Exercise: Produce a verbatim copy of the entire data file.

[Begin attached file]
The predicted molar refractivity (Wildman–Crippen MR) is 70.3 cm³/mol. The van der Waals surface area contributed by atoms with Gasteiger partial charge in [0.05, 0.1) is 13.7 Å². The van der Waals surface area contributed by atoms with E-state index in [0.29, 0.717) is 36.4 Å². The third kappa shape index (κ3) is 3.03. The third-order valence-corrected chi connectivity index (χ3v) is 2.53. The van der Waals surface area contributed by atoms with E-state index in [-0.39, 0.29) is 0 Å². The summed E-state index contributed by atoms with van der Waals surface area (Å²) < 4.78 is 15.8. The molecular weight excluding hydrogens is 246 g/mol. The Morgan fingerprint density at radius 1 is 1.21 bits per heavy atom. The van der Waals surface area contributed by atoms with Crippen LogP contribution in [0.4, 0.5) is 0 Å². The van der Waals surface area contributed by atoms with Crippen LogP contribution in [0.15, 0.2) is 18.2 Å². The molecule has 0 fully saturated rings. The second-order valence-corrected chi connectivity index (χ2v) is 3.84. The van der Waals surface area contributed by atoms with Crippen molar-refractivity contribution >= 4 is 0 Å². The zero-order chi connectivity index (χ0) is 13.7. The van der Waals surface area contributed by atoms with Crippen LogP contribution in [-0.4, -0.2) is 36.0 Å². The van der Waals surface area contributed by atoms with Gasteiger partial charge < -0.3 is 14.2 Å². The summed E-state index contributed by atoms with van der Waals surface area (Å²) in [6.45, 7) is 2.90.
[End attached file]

The predicted molar refractivity (Wildman–Crippen MR) is 70.3 cm³/mol. The van der Waals surface area contributed by atoms with Gasteiger partial charge in [0.05, 0.1) is 13.7 Å². The van der Waals surface area contributed by atoms with E-state index in [0.29, 0.717) is 36.4 Å². The third kappa shape index (κ3) is 3.03. The third-order valence-corrected chi connectivity index (χ3v) is 2.53. The van der Waals surface area contributed by atoms with E-state index in [-0.39, 0.29) is 0 Å². The summed E-state index contributed by atoms with van der Waals surface area (Å²) < 4.78 is 15.8. The molecular weight excluding hydrogens is 246 g/mol. The Morgan fingerprint density at radius 1 is 1.21 bits per heavy atom. The van der Waals surface area contributed by atoms with Crippen LogP contribution in [0.4, 0.5) is 0 Å². The van der Waals surface area contributed by atoms with Crippen LogP contribution in [0.15, 0.2) is 18.2 Å². The molecule has 0 fully saturated rings. The second-order valence-corrected chi connectivity index (χ2v) is 3.84. The van der Waals surface area contributed by atoms with Crippen molar-refractivity contribution >= 4 is 0 Å². The zero-order chi connectivity index (χ0) is 13.7. The van der Waals surface area contributed by atoms with Crippen LogP contribution in [-0.4, -0.2) is 36.0 Å². The van der Waals surface area contributed by atoms with Gasteiger partial charge < -0.3 is 14.2 Å². The summed E-state index contributed by atoms with van der Waals surface area (Å²) in [6.45, 7) is 2.90.